A Strategy to Support Microenterprises in New Orleans


  • Phillip Berkaw
June 4, 2021 - (6 min read)

In September 2020, 47 cities made commitments to new initiatives to support inclusive economic development and innovation at the Kauffman Mayor’s Conference on Entrepreneurship. NLC’s City Innovation Ecosystems program collects and tracks these commitments to showcase successes, identify best practices, and connect peer cities that can learn together. Interested in joining next year’s cohort, launching in November 2021? Complete an interest form here and we’ll be in touch!

Filling gaps left by the Paycheck Protection Program

New Orleans’s economy is dominated by the cultural institutions that make it America’s most unique city. It plays host to more than 200 festivals a year, including three that attract at least half a million visitors each. Its restaurant scene is unparalleled in the United States; on a per capita basis, no other city produces as many James Beard Award-winning chefs as New Orleans. Likewise, few cities compete with its music scene. On any given night, you’re likely to hear zydeco, jazz, brass bands, rap, and more – often at the same venue.

The traditions that captured the world’s imagination and powered the local economy were also vulnerable to disruption by the COVID-19 pandemic. And like Hurricane Katrina before it, COVID-19 disproportionately impacted New Orleans’s Black and Latino populations. Small business revenues in New Orleans have decreased 59%, compared to 29% nationally, with many of its historically Black neighborhoods hit the hardest.

In Summer 2020, NLC connected with Jeff Schwartz, the City’s Director of Economic Development, to see whether Mayor Latoya Cantrell would be interested in making a commitment to inclusive economic development through the City Innovation Ecosystems program. At that time, Jeff began holding a weekly call with the city’s economic development stakeholders and entrepreneurial support organizations to provide updates on COVID, PPP, and other small business support programs.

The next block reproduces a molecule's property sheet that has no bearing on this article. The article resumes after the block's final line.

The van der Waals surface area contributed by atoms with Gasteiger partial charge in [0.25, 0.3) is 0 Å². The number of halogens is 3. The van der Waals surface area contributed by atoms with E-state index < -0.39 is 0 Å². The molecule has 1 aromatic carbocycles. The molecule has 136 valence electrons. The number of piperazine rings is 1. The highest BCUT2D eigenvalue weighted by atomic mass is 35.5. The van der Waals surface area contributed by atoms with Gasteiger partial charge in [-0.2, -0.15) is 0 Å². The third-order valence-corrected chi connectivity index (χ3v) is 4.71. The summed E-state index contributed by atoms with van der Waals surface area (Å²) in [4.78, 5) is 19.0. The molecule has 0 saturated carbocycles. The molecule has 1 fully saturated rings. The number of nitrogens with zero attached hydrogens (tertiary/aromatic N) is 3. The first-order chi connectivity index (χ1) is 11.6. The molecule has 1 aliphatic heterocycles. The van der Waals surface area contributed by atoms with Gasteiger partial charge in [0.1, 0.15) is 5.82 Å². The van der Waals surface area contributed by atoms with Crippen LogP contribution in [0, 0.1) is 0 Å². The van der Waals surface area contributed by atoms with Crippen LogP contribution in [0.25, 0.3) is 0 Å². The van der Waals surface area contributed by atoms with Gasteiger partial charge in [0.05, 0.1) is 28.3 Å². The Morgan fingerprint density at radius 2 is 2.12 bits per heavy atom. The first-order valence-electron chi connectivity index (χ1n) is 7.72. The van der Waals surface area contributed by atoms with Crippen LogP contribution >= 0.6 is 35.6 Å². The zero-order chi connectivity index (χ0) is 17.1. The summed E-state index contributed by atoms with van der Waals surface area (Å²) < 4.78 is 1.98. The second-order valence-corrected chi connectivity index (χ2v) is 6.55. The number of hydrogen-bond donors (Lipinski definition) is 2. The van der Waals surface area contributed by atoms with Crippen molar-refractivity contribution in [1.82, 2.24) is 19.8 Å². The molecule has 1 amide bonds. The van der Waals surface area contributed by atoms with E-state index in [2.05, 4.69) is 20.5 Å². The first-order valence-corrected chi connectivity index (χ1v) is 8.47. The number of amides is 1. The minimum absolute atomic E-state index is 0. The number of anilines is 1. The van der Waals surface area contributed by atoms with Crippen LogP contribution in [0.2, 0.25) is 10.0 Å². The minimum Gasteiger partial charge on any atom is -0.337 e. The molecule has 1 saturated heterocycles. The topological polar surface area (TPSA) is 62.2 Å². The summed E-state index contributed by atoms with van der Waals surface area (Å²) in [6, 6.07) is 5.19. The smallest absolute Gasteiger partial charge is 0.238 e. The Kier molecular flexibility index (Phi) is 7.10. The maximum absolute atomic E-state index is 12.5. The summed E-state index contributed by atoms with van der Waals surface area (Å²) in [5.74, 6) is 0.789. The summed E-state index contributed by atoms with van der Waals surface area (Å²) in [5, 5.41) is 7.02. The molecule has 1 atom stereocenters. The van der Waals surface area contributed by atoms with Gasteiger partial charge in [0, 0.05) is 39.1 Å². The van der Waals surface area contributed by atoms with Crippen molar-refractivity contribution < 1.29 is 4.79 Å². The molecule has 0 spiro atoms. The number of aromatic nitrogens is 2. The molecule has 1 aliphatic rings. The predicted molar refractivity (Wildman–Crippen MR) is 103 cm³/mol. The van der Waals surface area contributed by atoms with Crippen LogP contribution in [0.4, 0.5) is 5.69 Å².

As a byproduct of these weekly calls, Jeff learned that PPP was not accessible to a majority of the city’s microenterprises – very small businesses that typically lack collateral or extensive credit histories. To stay afloat, these businesses needed relief that was fast and that wasn’t contingent on a pre-existing banking relationship. Kiva, a non-profit website that makes 0% interest, crowdfunded loans to small businesses, was an ideal solution.

Kiva was working with the City Innovation Ecosystems program at NLC to extend its Hubs model across the country. Through the program, cities would identify a local nonprofit or entrepreneurial support organization to assume the responsibility of providing technical assistance to minority, female, and low-to-moderate income entrepreneurs, and, if appropriate, help them apply for a Kiva loan.

Once Mayor Cantrell signed on to the program, NLC connected the City with Kiva and, together, they identified Fund 17, a local nonprofit that provides inclusive business support to early-stage businesses, as a potential Hub.

Fund 17 extends COVID relief and capital access to early-stage entrepreneurs

Veranisha Thompson is the Capital Access Manager – CAM, for short – at Fund 17. CAMs are responsible for supporting entrepreneurs through Kiva’s loan application process and connecting them with other resources they need to grow their business. Veranisha is a New Orleans native and possesses the local knowledge and skillsets required to conduct effective outreach and provide tailored support to local enterprises.